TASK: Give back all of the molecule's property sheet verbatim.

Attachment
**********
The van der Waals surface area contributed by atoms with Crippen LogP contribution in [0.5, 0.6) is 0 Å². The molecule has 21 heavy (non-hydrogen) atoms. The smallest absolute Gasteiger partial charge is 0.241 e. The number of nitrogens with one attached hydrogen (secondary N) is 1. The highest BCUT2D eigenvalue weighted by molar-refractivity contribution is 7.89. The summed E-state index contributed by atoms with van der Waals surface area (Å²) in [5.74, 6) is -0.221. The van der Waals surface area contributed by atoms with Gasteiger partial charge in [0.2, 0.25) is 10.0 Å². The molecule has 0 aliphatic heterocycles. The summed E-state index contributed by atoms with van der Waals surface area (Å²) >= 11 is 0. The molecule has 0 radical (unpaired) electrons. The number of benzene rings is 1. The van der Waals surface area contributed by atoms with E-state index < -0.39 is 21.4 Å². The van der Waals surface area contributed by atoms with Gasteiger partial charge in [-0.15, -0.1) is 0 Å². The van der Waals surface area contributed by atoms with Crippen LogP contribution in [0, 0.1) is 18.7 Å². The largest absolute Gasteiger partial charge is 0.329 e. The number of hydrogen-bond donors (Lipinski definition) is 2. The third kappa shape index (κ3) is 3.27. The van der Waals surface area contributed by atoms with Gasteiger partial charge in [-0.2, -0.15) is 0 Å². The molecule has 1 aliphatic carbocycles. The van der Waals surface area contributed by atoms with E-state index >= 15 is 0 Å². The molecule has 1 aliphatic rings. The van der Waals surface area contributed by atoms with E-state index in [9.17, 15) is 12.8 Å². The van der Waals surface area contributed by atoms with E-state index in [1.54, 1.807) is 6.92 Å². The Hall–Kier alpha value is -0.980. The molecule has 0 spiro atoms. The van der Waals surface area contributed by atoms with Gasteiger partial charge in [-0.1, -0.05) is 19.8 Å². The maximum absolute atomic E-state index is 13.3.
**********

The van der Waals surface area contributed by atoms with Crippen LogP contribution in [0.5, 0.6) is 0 Å². The molecule has 21 heavy (non-hydrogen) atoms. The smallest absolute Gasteiger partial charge is 0.241 e. The number of nitrogens with one attached hydrogen (secondary N) is 1. The highest BCUT2D eigenvalue weighted by molar-refractivity contribution is 7.89. The summed E-state index contributed by atoms with van der Waals surface area (Å²) in [5.74, 6) is -0.221. The van der Waals surface area contributed by atoms with Gasteiger partial charge in [0.2, 0.25) is 10.0 Å². The molecule has 0 aliphatic heterocycles. The summed E-state index contributed by atoms with van der Waals surface area (Å²) >= 11 is 0. The molecule has 0 radical (unpaired) electrons. The number of benzene rings is 1. The van der Waals surface area contributed by atoms with E-state index < -0.39 is 21.4 Å². The van der Waals surface area contributed by atoms with Gasteiger partial charge in [-0.15, -0.1) is 0 Å². The van der Waals surface area contributed by atoms with Crippen LogP contribution in [0, 0.1) is 18.7 Å². The largest absolute Gasteiger partial charge is 0.329 e. The number of hydrogen-bond donors (Lipinski definition) is 2. The third kappa shape index (κ3) is 3.27. The van der Waals surface area contributed by atoms with Gasteiger partial charge in [-0.2, -0.15) is 0 Å². The molecule has 1 aliphatic carbocycles. The van der Waals surface area contributed by atoms with E-state index >= 15 is 0 Å². The molecule has 1 aliphatic rings. The van der Waals surface area contributed by atoms with E-state index in [9.17, 15) is 12.8 Å². The van der Waals surface area contributed by atoms with E-state index in [1.54, 1.807) is 6.92 Å². The Hall–Kier alpha value is -0.980. The molecule has 0 spiro atoms. The van der Waals surface area contributed by atoms with Gasteiger partial charge in [-0.1, -0.05) is 19.8 Å². The maximum absolute atomic E-state index is 13.3.